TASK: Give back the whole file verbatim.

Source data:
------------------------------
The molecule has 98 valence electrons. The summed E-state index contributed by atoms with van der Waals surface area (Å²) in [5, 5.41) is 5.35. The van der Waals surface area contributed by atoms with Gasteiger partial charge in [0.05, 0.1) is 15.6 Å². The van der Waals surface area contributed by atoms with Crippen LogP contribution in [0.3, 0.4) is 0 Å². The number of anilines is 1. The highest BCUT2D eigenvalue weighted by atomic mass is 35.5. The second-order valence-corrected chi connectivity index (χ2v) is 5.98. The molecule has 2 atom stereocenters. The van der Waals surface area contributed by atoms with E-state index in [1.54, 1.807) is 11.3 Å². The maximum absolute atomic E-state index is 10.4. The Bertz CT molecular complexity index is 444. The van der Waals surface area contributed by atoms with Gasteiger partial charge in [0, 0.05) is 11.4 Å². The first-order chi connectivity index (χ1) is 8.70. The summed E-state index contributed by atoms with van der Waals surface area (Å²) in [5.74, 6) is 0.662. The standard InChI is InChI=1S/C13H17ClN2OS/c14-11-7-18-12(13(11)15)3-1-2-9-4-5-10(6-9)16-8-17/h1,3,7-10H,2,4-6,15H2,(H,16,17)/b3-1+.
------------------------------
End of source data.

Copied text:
The molecule has 98 valence electrons. The summed E-state index contributed by atoms with van der Waals surface area (Å²) in [5, 5.41) is 5.35. The van der Waals surface area contributed by atoms with Gasteiger partial charge in [0.05, 0.1) is 15.6 Å². The van der Waals surface area contributed by atoms with Crippen LogP contribution in [0.3, 0.4) is 0 Å². The number of anilines is 1. The highest BCUT2D eigenvalue weighted by atomic mass is 35.5. The second-order valence-corrected chi connectivity index (χ2v) is 5.98. The molecule has 2 atom stereocenters. The van der Waals surface area contributed by atoms with E-state index in [1.54, 1.807) is 11.3 Å². The maximum absolute atomic E-state index is 10.4. The Bertz CT molecular complexity index is 444. The van der Waals surface area contributed by atoms with Gasteiger partial charge in [0, 0.05) is 11.4 Å². The first-order chi connectivity index (χ1) is 8.70. The summed E-state index contributed by atoms with van der Waals surface area (Å²) in [5.74, 6) is 0.662. The standard InChI is InChI=1S/C13H17ClN2OS/c14-11-7-18-12(13(11)15)3-1-2-9-4-5-10(6-9)16-8-17/h1,3,7-10H,2,4-6,15H2,(H,16,17)/b3-1+.